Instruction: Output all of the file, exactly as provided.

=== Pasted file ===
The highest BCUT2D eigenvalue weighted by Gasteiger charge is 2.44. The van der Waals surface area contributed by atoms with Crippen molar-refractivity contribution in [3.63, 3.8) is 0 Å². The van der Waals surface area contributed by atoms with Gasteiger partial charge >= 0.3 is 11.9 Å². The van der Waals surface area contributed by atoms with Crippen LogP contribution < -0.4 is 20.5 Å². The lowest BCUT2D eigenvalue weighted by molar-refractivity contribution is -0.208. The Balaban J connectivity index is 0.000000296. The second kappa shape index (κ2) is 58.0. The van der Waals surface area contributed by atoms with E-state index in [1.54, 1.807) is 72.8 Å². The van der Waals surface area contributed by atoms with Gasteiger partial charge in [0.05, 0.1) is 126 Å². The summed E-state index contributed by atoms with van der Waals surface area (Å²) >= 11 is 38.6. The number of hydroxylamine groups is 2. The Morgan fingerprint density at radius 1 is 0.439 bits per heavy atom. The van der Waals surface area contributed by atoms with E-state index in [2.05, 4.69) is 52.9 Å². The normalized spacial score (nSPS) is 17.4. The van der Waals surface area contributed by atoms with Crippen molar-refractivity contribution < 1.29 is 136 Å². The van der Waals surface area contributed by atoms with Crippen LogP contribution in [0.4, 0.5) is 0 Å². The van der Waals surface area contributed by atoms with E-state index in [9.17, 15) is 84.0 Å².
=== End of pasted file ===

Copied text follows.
The highest BCUT2D eigenvalue weighted by Gasteiger charge is 2.44. The van der Waals surface area contributed by atoms with Crippen molar-refractivity contribution in [3.63, 3.8) is 0 Å². The van der Waals surface area contributed by atoms with Gasteiger partial charge >= 0.3 is 11.9 Å². The van der Waals surface area contributed by atoms with Crippen LogP contribution < -0.4 is 20.5 Å². The lowest BCUT2D eigenvalue weighted by molar-refractivity contribution is -0.208. The Balaban J connectivity index is 0.000000296. The second kappa shape index (κ2) is 58.0. The van der Waals surface area contributed by atoms with E-state index in [1.54, 1.807) is 72.8 Å². The van der Waals surface area contributed by atoms with Gasteiger partial charge in [0.05, 0.1) is 126 Å². The summed E-state index contributed by atoms with van der Waals surface area (Å²) >= 11 is 38.6. The number of hydroxylamine groups is 2. The Morgan fingerprint density at radius 1 is 0.439 bits per heavy atom. The van der Waals surface area contributed by atoms with E-state index in [2.05, 4.69) is 52.9 Å². The normalized spacial score (nSPS) is 17.4. The van der Waals surface area contributed by atoms with Crippen molar-refractivity contribution < 1.29 is 136 Å². The van der Waals surface area contributed by atoms with Crippen LogP contribution in [0.4, 0.5) is 0 Å². The van der Waals surface area contributed by atoms with E-state index in [9.17, 15) is 84.0 Å².